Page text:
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Today's Features

  • Even a hailstorm couldn’t stop the party in Littleton. 

    An early-afternoon storm on Saturday left hail, branches and leaves covering the streets hours before more than 1,000 people were to descend on downtown for the Main Street Block Party. 

    Yet the mess Mother Nature left was no match for the downtown merchants, said Greg Reinke, president of the Historic Downtown Littleton Merchants Association. 

  • The melodious bellow of bagpipes and the steady tapping of drums heralded the first concert of the annual Summer Concert Series at the Littleton Museum on Wednesday.

    Despite the rain, the Denver and District Pipe Band — comprised of almost 70 bagpipers, drummers and dancers — performed traditional and modern takes on Celtic marches, jigs and reels for 300 attendees.

    Sponsored by the Friends of the Littleton Library and Museum, the Summer Concert Series has been free to the public for more than 25 years. 

  • The rain left South Jeffco just in time for residents to go out and get wet.

    A handful of people were out enjoying the sun and water at the Columbine West Pool this weekend. The pool, operated by the Foothill Parks and Rec District, opened for the summer on Saturday.

    “This is our first time coming to this pool,” said Carrie Mulholland. “It’s hot, and we don’t have a pool in our neighborhood, so this is perfect.”

    Mo Korbel, Mulholland’s friend, said she takes her kids to the pool frequently during the summer.

  • Reading can be its own reward. But it doesn’t hurt to win a prize for reading a book.

    The Jeffco Public Library kicked off its Summer Reading Club on Sunday with celebrations across the county. The club gives readers from preschool age through adults a chance to win prizes for finishing books and other activities, said Bethany Candelaria, the library’s marketing manager. 

  • Colorado is home to one of the most diverse butterfly populations in the country, and the beauty of that variety is on full display this summer in South Jeffco.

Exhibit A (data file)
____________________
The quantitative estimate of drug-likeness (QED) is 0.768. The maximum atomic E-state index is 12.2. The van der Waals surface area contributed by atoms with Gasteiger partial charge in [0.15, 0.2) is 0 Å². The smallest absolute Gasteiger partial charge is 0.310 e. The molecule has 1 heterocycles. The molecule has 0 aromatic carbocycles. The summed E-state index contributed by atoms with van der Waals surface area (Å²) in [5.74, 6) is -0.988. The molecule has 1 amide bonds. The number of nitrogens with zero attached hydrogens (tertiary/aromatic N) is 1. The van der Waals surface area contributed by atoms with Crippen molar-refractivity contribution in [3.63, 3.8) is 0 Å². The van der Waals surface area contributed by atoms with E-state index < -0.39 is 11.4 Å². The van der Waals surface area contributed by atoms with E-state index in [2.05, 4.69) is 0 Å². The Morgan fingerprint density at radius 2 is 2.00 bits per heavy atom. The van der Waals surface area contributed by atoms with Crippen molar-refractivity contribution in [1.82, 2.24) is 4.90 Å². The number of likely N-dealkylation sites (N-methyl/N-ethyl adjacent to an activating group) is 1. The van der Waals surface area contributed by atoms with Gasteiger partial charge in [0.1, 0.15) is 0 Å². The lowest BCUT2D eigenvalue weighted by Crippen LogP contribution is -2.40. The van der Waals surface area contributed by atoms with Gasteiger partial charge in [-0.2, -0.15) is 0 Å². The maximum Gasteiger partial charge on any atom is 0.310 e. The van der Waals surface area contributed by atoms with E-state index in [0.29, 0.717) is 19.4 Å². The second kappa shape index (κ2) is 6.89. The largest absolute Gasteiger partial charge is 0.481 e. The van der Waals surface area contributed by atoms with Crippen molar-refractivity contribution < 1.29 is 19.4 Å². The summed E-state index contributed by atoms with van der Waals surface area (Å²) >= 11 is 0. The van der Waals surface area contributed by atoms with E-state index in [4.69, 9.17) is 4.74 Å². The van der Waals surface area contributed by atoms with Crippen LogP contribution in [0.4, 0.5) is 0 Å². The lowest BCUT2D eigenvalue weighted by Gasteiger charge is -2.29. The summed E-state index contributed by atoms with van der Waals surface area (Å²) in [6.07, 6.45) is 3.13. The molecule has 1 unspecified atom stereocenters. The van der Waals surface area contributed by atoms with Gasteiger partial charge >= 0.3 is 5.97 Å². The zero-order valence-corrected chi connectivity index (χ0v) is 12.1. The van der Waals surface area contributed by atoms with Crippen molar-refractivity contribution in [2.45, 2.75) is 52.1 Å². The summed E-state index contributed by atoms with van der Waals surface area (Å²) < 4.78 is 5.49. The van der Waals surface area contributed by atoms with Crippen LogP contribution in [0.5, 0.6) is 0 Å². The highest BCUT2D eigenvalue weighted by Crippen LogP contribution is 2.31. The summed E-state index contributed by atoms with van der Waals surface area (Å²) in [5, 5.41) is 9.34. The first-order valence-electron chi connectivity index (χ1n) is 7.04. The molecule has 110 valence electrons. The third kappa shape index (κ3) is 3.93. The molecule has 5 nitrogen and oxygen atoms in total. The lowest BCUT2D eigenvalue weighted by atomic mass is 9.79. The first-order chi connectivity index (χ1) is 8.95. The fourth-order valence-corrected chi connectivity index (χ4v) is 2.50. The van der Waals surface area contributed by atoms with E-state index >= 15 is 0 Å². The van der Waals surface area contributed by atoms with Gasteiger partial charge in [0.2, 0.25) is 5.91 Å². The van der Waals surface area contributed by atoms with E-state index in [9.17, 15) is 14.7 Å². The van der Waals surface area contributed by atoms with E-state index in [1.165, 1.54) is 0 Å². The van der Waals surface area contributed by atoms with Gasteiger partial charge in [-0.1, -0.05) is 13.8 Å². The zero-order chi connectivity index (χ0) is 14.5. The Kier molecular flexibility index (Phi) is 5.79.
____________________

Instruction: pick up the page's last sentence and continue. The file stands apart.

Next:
The Denver Botanic Gardens at Chatfield opened the new Butterflies at Chatfield exhibit last weekend, a collaborative effort between the gardens and the Butterfly Pavilion. The exhibit is one of a kind in Colorado, featuring only native plants and butterfly species, said Mary Ann Hamilton, the pavilion’s vice president for science and conservation. 

  • A passel of proud papas waited inside Columbine High’s south entrance Saturday — many clutching bouquets — for their favorite ballerinas to emerge from backstage.   

    “She loves to sing and dance. And she’s always walking around on her tippy-toes,” said Dennis Lux, whose daughter, Madeleine, 5, was among 100 performers at the Foothills Park and Rec ballet program’s performance of “Cinderella.”

  • The Nutcracker was a girl. That didn’t sit right with 8-year-old Tyler Humphrey. 

    Tyler, now 15, had previously seen his mother in a performance of “The Nutcracker,” and he asked indignantly why a girl was cast in a boy’s part.

    “I told him it was because there weren’t any boys to play the part,” said Demelza Humphrey, Tyler’s mom. “I told him, ‘You’re the only one who can change that.’ ”

  • Hudson Gardens is abuzz with several thousand new residents.

    Members of the community beekeeping program installed several new hives at the honeybee garden on Saturday. The 16 volunteer beekeepers help manage the gardens’ 17 hives.

    “Beekeeping is a blast. … In fact, my family has gotten to the point that if someone asks me about bees, my family starts saying, ‘Oh no, we’re going to be here for hours,’ ”said Marca Engman, who has a hive at Hudson Gardens for the second summer in a row.

  • About 100 people gathered Saturday in Clement Park to mark the 15th anniversary of the Columbine High School shootings. 

    The event, organized by the nonprofit gun-control group Colorado Ceasefire, also honored victims of mass shootings since Columbine, including the Aurora theater shootings in 2012 and the Arapahoe High School shooting late last year. 

  • The long line of brake lights that snaked around Red Rocks Amphitheatre in the predawn darkness of Easter Sunday told the story for Shawna Moench.

    “The fellowship here and seeing how many people came to worship God like this is amazing,” Moench said. “Seeing this many people is great. You think sometimes as a Christian that the faith is waning. But then you see a line of cars all the way to 470 and Morrison. Our faith is strong. It resurrected my faith.”